Leading Happy

Where Leadership and Happiness Collide

Category: Life (page 1 of 12)

No Easy Jesus: A Review

Where in the world did the idea that following Jesus would be easy come from?

Jesus life was anything but easy. Grew up poor. Lived among the marginalized. Didn’t start a public ministry till his 30s. Then he was loved, booed, cheered, hated, hunted, betrayed, mocked, beaten, and killed in a most public and humiliating way. Anything but an easy life.

All this to say, we need more books like No Easy Jesus: How the Toughest Choices Lead to the Greatest Life by Jason Micthell.

Throughout the book Mitchell draws a distinction between the easy Jesus of pop culture and the real Jesus found in Scripture.

Easy Jesus is made in our Jesus. The real Jesus call us to be made in his image!

Easy Jesus would have stayed in the place where God dwells, heaven. The real Jesus came to earth and, “moved into the neighborhood.” (John 1:14, MSG)

Following the easy Jesus takes us no effort. He looks and conforms to the images we love. Following the real Jesus, however, takes grit, determination, and often times doubt.

The book is a call to forget we have it all together. We don’t. Life is hard. Nothing is easy anymore. And easy Jesus and easy answer help no one but the fool. It’s time to follow a real Jesus who asks questions, seeks justice, and often finds himself on the wrong side of the debate on holiness (and yet is the holiest of all).

No Easy Jesus by Jason Mitchell is a great reminder to stop and evaluate the version of Jesus we follow. One Jesus has a narrow path leading to life and the other a wide path leading to easy now but death later.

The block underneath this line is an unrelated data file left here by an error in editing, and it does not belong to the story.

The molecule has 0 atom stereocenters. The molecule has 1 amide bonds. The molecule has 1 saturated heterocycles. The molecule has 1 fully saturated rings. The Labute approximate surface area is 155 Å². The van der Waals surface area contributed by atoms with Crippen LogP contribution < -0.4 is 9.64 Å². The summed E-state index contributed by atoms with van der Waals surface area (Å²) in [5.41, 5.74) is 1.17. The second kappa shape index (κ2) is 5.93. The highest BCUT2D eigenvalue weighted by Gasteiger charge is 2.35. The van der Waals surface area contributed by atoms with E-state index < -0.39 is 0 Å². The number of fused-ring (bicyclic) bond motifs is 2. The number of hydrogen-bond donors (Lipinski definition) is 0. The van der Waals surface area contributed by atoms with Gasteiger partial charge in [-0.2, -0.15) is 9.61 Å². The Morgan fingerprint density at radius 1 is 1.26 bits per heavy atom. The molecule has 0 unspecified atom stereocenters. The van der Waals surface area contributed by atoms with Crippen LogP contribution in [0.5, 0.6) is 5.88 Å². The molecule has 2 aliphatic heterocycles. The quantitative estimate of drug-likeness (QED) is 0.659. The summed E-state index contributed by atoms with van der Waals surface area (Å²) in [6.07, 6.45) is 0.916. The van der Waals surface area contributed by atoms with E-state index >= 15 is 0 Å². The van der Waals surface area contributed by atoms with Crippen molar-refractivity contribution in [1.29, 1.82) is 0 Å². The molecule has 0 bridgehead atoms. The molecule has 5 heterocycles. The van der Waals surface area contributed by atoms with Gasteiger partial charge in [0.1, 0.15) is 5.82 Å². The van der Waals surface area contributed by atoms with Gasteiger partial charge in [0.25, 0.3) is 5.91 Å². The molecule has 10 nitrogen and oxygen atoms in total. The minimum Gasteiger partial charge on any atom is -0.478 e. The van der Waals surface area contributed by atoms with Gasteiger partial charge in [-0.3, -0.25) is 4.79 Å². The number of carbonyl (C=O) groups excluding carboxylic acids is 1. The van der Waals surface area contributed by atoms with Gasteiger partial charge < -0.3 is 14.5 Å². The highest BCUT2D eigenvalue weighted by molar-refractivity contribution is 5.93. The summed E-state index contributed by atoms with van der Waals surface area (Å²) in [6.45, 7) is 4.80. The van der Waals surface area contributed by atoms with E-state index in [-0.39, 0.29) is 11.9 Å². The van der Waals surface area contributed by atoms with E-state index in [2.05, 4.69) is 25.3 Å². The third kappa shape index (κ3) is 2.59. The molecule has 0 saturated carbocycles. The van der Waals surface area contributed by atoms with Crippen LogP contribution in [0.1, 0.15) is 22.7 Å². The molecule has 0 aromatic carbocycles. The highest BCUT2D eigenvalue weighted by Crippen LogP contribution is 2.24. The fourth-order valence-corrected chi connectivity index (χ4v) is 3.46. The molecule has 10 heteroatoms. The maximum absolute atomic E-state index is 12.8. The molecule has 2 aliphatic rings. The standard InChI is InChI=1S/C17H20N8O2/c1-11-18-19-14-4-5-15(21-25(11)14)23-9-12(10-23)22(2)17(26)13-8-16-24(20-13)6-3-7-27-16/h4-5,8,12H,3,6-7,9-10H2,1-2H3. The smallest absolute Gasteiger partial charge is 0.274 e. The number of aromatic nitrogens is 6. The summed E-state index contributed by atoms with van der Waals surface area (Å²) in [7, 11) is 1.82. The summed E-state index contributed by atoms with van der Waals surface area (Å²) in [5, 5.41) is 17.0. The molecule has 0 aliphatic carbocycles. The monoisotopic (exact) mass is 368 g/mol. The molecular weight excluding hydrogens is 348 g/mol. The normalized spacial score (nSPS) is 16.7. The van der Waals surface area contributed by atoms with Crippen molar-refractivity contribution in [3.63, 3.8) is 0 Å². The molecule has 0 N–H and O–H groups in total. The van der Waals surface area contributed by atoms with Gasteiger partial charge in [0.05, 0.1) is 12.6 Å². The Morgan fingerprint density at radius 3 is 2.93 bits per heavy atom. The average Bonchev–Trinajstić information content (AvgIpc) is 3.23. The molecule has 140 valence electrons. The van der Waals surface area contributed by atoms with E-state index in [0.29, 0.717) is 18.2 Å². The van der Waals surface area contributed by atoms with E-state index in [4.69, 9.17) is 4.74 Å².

I highly recommend this book to pastors tired of the same ole Jesus who looks like the mega preachers and televangelists of this world. Sometimes we need to be shaken by our long held beliefs, because, put simply, they are wrong.

We all must choose to follow the pop culture Jesus or the Jesus defined by Scripture. You may the call. If you need help figuring it all out, Micthell’s book is sure to delight!


I received this book from Tyndale House Publishers as a member of the Tyndale Bloggers Network program in exchange for an honest review of the book.

Pain Doesn’t Define Your Future

This post is a short little reminder that pain doesn’t define your future.

It may have shaped your past, but keep moving forward.

Allow the pain to be your teacher, but not your master.

Learn from it.

Then move into the new season of strength you have now gained for a brighter future!

I honestly believe this is for someone today! Maybe it’s me? or maybe it’s you?

Three Ways to Know Yourself Better

As fun as Dr. Seuss was to our childhood, his advice above is more needed now than ever. There is only one you. And no one can be a better you than you can. Nevertheless, knowing who we are takes time, reflection, and study. It takes us making more margin in our time – daily, monthly, and even yearly!

When we are busy, it is tough to find time to be introspective. We have little time to ask the ultimate questions about life. We tend to get a lot done. Nevertheless, we have no idea who we are. We have no idea if we are growing. We have no idea if we are living out our full purpose in God’s calling over our lives.

So here are THREE ideas to help you build more margin in your time so you can self reflect on who you are and who God desires you to be.

FIRST, EVERY DAY WORK IN 90 MINUTE SESSIONS

I was listening to a TED talk once, that led me to a book, that then found it’s way into my life pattern, but the brain works best in 90 minutes cycles. In other words, your focus and willpower is at its best for about an hour and a half. After 90 minutes, you will more than likely be able to keep working (we have all prove that true, but you are not working at your best.

You need a brain break.

The organization I currently work for rewards employees on their health so many take walks around the property multiple times a day. Not only is that healthy for our waste line and respiratory system, it is great for our brains!